School students in NSW will receive free tutoring next year after the state government committed $337 million to support those who may have fallen behind due to the COVID-19 pandemic.
Premier Gladys Berejiklian said the government would employ up to 5500 additional staff to tutor at every public school, as well as some independent schools with significant levels of need.
The tutoring program, to be included in NSW’s 2020/21 budget next week, will begin in term one and run throughout the school year.
Ms Berejiklian said it was designed to ensure students’ educational outcomes continued to improve after a disrupted year that included seven weeks of remote learning due to the COVID-19 pandemic.
“Students have been through a really difficult time in 2020 – especially those who may be disadvantaged or vulnerable or have learning difficulties,” she told reporters on Tuesday.
Ms Berejiklian said the program would also provide relief to both parents and teachers.
“Rather than parents having to fork out extra dollars if their child is running behind or has been particularly impacted, this will actually provide that pressure release where we will pick up the tab for those extra classes,” she said.
“It will support teachers as well because (they) won’t have to spend extra time caring for students who may be falling further behind than others.”
The education department would support schools to identify students who would benefit the most from the intensive support, tailoring it to their requirements.
Education Minister Sarah Mitchell said schools would be given flexibility as to how they rolled out the program.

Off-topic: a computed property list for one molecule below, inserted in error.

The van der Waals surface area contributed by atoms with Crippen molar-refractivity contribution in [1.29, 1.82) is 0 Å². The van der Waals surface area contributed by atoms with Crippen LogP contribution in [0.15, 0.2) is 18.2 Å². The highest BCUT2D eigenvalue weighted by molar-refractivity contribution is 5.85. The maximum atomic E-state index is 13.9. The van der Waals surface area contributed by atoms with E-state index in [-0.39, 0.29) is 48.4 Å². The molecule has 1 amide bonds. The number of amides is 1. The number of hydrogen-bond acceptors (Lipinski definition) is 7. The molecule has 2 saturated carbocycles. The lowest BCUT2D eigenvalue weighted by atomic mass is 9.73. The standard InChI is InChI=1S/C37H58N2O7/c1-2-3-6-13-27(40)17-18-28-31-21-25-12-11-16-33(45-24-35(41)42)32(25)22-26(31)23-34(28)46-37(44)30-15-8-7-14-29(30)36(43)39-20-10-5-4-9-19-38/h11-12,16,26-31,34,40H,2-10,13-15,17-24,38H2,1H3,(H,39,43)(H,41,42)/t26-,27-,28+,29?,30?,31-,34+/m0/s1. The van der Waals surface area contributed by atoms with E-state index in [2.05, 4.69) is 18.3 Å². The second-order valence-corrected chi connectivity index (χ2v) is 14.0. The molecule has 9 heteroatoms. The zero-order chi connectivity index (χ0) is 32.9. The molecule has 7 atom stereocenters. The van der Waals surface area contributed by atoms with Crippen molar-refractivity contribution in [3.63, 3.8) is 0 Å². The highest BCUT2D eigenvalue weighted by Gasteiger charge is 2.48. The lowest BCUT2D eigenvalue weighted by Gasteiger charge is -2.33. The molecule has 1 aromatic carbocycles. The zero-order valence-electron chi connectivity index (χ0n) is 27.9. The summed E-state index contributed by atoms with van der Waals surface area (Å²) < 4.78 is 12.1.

Ms Mitchell also urged educators, including casual and retired teachers, final year teaching students and university tutors to express interest in the program, with applications to open in two weeks.
“This program is designed to have maximum impact on student outcomes, because small-group tuition rapidly accelerates student learning,” she said in a statement.
Treasurer Dominic Perrottet said the program would see a boost in employment for casual and part-time teachers and university tutors.
NSW Teachers Federation president Angelo Gavrielatos welcomed the program and said there was “no doubt” the COVID-19 pandemic had seen a negative impact on student learning and wellbeing”.
NSW Labor leader Jodi McKay also welcomed the tutoring program, but said even more “catching up” was needed.
“For 10 years under this government school performance has been in a free fall,” Ms McKay said in a statement to AAP.
“Under this government we’ve gone backwards in reading, maths and scientific literacy.”